A complete reference of epoxy coating technologies and key considerations during the selection and use of epoxies
Epoxy coatings are generally packaged in two parts that are mixed prior to application. The two parts consist of 1) an epoxy resin which is cross-linked with 2) a co-reactant or hardener. Epoxy coatings are formulated based upon the performance requirements for the end product. When properly catalyzed and applied, epoxies produce a hard, chemical and solvent resistant finish. They are typically used on concrete and steel to give resistance to water, alkali and acids. It is the specific selection and combination of the epoxy component and the hardener component that determines the final characteristics and suitability of the epoxy coating for a given environment.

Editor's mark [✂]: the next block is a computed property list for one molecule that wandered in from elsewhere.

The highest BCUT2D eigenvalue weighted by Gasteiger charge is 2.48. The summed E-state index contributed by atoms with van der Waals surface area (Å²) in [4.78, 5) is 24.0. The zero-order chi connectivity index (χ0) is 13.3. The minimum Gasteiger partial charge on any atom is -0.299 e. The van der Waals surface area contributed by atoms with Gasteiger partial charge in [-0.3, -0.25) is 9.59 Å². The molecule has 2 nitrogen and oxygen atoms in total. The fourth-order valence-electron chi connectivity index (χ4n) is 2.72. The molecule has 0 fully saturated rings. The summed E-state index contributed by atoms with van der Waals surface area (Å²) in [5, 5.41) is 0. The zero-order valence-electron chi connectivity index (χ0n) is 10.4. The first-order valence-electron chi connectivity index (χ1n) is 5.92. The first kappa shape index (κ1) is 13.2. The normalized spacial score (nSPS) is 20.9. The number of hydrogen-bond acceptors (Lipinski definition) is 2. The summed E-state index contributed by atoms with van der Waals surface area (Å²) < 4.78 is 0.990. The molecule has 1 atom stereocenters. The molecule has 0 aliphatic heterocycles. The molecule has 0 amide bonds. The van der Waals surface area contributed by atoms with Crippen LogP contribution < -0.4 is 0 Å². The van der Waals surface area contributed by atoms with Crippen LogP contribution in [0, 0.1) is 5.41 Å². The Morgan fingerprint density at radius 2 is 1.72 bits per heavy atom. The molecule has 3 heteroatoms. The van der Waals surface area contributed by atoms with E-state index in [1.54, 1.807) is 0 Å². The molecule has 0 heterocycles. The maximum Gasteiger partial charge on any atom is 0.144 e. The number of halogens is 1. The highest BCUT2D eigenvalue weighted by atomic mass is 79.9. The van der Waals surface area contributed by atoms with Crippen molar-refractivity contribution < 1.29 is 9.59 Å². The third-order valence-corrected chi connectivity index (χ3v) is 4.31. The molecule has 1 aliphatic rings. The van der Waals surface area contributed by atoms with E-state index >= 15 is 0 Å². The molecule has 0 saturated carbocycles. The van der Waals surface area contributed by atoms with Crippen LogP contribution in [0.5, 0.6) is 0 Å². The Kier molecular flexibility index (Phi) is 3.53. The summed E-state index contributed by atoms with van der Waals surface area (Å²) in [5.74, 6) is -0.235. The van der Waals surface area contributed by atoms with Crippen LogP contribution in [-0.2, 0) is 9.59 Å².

Steel, Concrete, etc. Is it suitable for the coating and the environmental exposure?
Normally above 55F for the first 72 hours of drying, and at least 5F above the dew point.
Is the coating suitable for the conditions it will be exposed to?
What performance characteristics will the coating be exposed to? (i.e. abrasion, flexibility, heat resistance, etc.)
Will it be required and within what time frame?
Is the coating designed for the specific method? (i.e. spray, brush, roll, squeegee/trowel)
Cost per mil per square foot per year of life expectancy.
Is the coating able to comply with the specifications?
Movement It is very important to have fresh air circulating over the surface during drying.
Critical, especially during cold weather and high humidity.
Do not exceed. Coating may appear usable but will exhibit poor performance.
Be aware that some epoxies yellow more than others. More noticeable in whites and off-whites.
Will odor be a concern in or around the application area? Solvent based, water-based, high solids epoxies.
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